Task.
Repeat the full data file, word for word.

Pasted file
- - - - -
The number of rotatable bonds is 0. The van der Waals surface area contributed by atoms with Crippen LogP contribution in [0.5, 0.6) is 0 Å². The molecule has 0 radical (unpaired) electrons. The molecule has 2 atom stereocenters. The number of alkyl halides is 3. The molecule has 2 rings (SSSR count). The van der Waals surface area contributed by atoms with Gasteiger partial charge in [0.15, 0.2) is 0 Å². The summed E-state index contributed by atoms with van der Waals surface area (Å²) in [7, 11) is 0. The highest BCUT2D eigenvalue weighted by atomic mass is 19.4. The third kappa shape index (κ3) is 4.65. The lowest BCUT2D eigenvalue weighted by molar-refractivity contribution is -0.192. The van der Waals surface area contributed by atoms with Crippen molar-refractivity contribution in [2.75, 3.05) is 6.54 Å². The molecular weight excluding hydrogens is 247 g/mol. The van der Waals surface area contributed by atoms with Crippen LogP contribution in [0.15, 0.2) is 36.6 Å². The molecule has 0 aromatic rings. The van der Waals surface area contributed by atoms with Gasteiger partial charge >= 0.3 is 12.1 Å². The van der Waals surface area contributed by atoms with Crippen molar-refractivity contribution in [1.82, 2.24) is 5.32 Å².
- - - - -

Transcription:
The number of rotatable bonds is 0. The van der Waals surface area contributed by atoms with Crippen LogP contribution in [0.5, 0.6) is 0 Å². The molecule has 0 radical (unpaired) electrons. The molecule has 2 atom stereocenters. The number of alkyl halides is 3. The molecule has 2 rings (SSSR count). The van der Waals surface area contributed by atoms with Gasteiger partial charge in [0.15, 0.2) is 0 Å². The summed E-state index contributed by atoms with van der Waals surface area (Å²) in [7, 11) is 0. The highest BCUT2D eigenvalue weighted by atomic mass is 19.4. The third kappa shape index (κ3) is 4.65. The lowest BCUT2D eigenvalue weighted by molar-refractivity contribution is -0.192. The van der Waals surface area contributed by atoms with Crippen molar-refractivity contribution in [2.75, 3.05) is 6.54 Å². The molecular weight excluding hydrogens is 247 g/mol. The van der Waals surface area contributed by atoms with Crippen LogP contribution in [0.15, 0.2) is 36.6 Å². The molecule has 0 aromatic rings. The van der Waals surface area contributed by atoms with Gasteiger partial charge >= 0.3 is 12.1 Å². The van der Waals surface area contributed by atoms with Crippen molar-refractivity contribution in [1.82, 2.24) is 5.32 Å².